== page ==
|There's more than one way to do things|
Re: Simply Too Slow Find and Replaceby ariels (Curate)
|on Jun 03, 2002 at 06:43 UTC||Need Help??|
The chief cause of your program wasting time is that it recompiles every pattern for every replacement. It's better to do it just once, before processing commences. The correct abstraction for a substitution is a code ref (an "anonymous sub"). You pre-compile all your subs, then blast each string through them all.
UPDATE: Fixed stupid bugs in code. ``Engage brain before posting on the Internet!''
This code compares your code (fixed to use the clearer, better form push) with 2 ways of precompiling:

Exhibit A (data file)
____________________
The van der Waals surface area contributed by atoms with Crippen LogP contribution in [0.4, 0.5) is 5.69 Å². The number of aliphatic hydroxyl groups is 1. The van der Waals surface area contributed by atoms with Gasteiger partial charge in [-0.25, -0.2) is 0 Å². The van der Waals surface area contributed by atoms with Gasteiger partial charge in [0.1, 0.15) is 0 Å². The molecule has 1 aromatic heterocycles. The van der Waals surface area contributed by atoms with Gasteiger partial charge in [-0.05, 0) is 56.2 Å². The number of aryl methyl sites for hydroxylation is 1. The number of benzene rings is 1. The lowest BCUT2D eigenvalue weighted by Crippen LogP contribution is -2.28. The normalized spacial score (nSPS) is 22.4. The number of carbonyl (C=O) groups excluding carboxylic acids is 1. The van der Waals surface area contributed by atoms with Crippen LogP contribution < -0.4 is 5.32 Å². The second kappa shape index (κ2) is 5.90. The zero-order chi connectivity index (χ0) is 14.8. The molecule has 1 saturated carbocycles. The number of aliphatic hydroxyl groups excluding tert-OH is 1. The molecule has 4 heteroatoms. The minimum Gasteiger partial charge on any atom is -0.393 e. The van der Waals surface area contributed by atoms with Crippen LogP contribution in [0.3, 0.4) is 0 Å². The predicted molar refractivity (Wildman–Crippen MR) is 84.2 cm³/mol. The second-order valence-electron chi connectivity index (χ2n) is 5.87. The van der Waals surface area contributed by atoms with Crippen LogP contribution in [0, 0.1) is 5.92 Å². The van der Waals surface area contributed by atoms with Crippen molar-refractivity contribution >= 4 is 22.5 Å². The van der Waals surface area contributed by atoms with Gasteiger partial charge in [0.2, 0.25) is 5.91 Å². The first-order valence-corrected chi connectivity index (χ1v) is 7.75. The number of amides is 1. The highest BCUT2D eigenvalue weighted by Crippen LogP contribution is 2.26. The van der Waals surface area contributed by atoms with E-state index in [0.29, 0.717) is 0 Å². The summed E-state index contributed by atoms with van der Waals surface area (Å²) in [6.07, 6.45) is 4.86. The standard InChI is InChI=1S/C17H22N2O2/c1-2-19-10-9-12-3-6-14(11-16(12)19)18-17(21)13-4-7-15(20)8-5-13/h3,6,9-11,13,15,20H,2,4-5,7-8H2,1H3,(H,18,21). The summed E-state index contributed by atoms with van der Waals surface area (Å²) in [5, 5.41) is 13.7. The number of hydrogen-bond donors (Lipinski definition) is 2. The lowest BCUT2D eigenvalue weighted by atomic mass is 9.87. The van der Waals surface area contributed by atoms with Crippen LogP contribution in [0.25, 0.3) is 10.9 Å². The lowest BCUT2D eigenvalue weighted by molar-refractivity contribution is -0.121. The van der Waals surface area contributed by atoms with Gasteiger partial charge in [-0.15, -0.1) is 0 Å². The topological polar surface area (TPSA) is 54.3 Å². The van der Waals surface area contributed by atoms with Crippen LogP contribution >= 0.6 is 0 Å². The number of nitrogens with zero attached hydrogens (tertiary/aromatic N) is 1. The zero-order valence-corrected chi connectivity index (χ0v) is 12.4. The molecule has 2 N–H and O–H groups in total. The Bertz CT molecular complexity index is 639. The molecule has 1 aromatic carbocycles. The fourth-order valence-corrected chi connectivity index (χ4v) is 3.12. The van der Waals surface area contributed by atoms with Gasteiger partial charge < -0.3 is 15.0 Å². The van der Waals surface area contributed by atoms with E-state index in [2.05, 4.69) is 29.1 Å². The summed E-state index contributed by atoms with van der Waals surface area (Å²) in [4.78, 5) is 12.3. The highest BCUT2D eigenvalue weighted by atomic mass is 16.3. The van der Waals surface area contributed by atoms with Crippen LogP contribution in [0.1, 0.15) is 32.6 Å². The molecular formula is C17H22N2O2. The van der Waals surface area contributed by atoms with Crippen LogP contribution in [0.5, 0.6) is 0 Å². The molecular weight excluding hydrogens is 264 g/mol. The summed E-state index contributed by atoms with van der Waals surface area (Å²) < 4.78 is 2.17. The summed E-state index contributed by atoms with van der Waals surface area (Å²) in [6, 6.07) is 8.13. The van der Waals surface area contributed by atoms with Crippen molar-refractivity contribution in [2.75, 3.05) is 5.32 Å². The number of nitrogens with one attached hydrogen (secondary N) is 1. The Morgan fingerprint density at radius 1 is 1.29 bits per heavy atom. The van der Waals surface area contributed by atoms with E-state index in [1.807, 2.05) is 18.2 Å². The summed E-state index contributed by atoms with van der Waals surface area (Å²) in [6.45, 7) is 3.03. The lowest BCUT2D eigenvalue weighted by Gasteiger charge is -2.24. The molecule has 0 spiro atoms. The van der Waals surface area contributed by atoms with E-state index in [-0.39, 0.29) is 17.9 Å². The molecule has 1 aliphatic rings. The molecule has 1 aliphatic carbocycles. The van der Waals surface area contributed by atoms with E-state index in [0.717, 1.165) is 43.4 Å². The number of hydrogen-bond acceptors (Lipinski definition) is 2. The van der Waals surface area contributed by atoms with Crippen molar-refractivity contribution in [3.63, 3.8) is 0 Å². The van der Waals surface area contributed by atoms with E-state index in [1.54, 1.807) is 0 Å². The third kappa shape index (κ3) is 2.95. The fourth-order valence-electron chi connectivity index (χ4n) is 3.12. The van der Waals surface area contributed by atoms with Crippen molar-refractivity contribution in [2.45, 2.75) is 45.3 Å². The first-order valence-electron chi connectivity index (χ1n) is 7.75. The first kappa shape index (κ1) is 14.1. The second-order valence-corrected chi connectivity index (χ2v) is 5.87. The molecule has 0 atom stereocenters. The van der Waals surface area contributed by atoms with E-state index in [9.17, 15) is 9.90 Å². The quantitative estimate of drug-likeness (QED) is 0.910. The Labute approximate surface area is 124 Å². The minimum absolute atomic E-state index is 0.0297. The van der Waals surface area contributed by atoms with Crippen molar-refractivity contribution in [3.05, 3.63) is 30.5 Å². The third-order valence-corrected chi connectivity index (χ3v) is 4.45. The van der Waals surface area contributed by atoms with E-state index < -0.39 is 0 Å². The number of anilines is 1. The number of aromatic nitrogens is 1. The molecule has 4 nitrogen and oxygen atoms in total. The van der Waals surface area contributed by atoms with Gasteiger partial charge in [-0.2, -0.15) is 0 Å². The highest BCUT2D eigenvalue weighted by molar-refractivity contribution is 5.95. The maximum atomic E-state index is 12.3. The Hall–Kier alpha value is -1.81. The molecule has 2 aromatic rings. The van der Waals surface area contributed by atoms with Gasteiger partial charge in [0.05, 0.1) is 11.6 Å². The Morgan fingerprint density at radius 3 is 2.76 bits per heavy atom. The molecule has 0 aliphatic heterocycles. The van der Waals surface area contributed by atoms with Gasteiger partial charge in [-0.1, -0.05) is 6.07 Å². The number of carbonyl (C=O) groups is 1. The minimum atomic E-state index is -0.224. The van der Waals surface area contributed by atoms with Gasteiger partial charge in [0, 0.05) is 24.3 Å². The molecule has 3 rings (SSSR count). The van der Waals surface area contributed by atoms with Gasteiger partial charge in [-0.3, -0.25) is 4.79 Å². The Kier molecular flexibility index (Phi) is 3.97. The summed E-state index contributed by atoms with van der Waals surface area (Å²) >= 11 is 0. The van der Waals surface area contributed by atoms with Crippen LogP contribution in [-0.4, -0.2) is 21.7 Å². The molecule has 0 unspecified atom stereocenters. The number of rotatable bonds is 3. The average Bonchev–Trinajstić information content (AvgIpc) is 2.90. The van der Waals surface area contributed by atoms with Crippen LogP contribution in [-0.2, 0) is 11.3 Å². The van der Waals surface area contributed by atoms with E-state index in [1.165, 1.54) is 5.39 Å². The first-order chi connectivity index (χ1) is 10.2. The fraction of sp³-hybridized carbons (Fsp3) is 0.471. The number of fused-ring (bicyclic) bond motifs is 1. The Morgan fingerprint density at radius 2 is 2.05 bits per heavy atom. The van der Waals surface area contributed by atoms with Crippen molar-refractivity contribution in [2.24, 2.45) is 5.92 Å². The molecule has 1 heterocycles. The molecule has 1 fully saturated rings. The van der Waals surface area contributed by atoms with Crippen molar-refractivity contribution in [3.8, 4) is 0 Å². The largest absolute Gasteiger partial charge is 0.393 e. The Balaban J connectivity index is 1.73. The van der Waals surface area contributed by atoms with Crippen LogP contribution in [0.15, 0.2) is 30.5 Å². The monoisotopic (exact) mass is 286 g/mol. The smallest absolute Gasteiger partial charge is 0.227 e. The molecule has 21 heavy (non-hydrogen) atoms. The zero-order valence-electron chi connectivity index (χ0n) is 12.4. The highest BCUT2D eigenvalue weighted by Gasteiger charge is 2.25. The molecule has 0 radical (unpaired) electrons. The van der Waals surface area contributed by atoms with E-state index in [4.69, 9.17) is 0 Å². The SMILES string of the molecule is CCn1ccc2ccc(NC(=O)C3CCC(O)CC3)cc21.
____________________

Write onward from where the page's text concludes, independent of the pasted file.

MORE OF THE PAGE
We only benchmark a single iteration, because <samp>new</samp> and <samp>new2</samp> should only build their subroutines once. In your real program, you'd build the array <samp>@replacer</samp> once, then re-use it for every record.
Also note that <samp>\Q...\E</samp> doesn't speed up the substitutions.
On one computer, the benchmark gives:
If you read the above code before, please note again this UPDATE: Fixed stupid bugs in code. ``Engage brain before posting on the Internet!''Benchmark: timing 1 iterations of new, new2, old... new: 9 wallclock secs ( 8.44 usr + 0.14 sys = 8.58 CPU) @ 0.12/s (n=1) (warning: too few iterations for a reliable count) new2: 8 wallclock secs ( 7.97 usr + 0.07 sys = 8.04 CPU) @ 0.12/s (n=1) (warning: too few iterations for a reliable count) old: 30 wallclock secs (30.46 usr + 0.09 sys = 30.55 CPU) @ 0.03/s (n=1) (warning: too few iterations for a reliable count) Done